I invite everyone to take a peak at these stats, or download them for yourself. I’m not the most sophisticated statistician – I have no doubt that there’s a lot more that can be done with this data than I’m doing here. If you have the means, I hope you do just that. I just thought it’d be nice to give everyone the data to work with. (View the Home Plate Umpire data. Download the Home Plate Umpire data.)
Here’s a sample of the data. Like I said, I’m confident others can figure out better ways to look at this, but this is what I can show you right now.
MLB announced their six-man crew for the World Series late last week. Here’s the data from 1998 through 2008 for each of those six umpires’ time behind the plate, compared to the pitchers’ stats from that time:
[[This table screwed up the formatting much more than I realized (in Firefox, at least… it’s manageable in IE and Chrome), so I’m removing it. You can see the World Series umpires stats comparison here. Sorry for that. I wish there was a better way for me to display bigger tables.]]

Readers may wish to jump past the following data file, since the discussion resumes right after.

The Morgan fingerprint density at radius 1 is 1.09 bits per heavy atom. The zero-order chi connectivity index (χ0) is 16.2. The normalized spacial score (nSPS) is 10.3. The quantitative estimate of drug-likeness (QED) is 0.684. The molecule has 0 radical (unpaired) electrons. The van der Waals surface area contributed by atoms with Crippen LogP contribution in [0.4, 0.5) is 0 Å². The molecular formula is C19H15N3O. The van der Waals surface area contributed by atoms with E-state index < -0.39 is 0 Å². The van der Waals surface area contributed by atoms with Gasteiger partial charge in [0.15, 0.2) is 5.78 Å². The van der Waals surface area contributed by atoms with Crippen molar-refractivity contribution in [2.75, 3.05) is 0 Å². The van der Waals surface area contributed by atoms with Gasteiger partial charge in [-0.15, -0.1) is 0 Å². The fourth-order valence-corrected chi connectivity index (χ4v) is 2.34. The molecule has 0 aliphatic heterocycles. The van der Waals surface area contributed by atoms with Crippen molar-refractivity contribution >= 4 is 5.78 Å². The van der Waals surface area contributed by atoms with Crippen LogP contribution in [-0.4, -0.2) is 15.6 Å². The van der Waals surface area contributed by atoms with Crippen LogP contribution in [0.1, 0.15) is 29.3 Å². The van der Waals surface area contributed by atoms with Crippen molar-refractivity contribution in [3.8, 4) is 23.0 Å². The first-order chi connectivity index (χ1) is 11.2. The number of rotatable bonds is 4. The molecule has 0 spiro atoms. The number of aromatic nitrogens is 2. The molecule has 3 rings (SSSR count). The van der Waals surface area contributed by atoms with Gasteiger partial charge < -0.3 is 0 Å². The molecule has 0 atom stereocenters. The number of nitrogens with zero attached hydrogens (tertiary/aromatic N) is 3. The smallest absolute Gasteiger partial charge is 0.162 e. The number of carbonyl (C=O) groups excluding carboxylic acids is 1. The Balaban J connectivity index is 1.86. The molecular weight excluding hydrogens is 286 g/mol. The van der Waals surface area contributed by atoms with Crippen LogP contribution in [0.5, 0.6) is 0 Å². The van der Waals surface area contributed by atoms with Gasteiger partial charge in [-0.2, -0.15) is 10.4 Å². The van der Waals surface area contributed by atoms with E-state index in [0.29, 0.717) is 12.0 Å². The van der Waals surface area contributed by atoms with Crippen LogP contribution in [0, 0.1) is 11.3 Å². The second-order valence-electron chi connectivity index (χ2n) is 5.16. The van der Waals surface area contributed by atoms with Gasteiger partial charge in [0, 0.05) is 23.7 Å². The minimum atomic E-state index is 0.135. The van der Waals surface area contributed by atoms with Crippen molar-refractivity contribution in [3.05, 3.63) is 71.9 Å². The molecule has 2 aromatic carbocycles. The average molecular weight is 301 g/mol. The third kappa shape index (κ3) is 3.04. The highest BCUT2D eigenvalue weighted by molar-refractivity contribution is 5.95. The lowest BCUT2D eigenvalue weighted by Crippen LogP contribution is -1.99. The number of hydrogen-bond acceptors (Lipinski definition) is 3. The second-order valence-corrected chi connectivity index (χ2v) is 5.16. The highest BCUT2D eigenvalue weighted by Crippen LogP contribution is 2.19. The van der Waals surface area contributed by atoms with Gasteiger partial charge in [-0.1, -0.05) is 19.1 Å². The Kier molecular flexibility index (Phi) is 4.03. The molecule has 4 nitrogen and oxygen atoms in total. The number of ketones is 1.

There’s a lot of information there, I know. But take a few minutes to compare some of these umps’ stats. Joe West, for example, gets much fewer strikeouts per nine innings from his pitchers than they normally throw (6.46 vs 6.84), while Brian Gorman gets nearly identical stats all the way across the board (K/9, BB/9, AVG, OBP, SLG, ERA). What strikes me most about this is how consistent the average number of balls and strikes per plate appearance are, as well as the average number of called, swinging, and foul strikes are. The biggest discrepancy in those columns belongs to Gerry Davis, who sees 0.58 called strikes per PA while his pitchers are used to seeing 0.62 called strikes. It’s not big, but it’s the best we have. It might be something worth watching during the World Series.
I’m going to leave it there for now. If you’re interested in downloading the data for your personal use, please feel free to. I’ll be playing around with all the data on my own, but I’m still anxious to learn what others might find. I want to gather this same kind of data for umpires at each of the other bases, but I’m a little uncertain on what data I should collect (balls/PA doesn’t mean much for the second-base ump, you know). If you have any thoughts on that – or on the data I have been able to gather – I’d be happy to hear them. You can always leave a message on this post or email me at firstname.lastname@example.org. This is merely a first attempt, after all. There’s bound to be ways to improve it. Thanks, and happy sabering!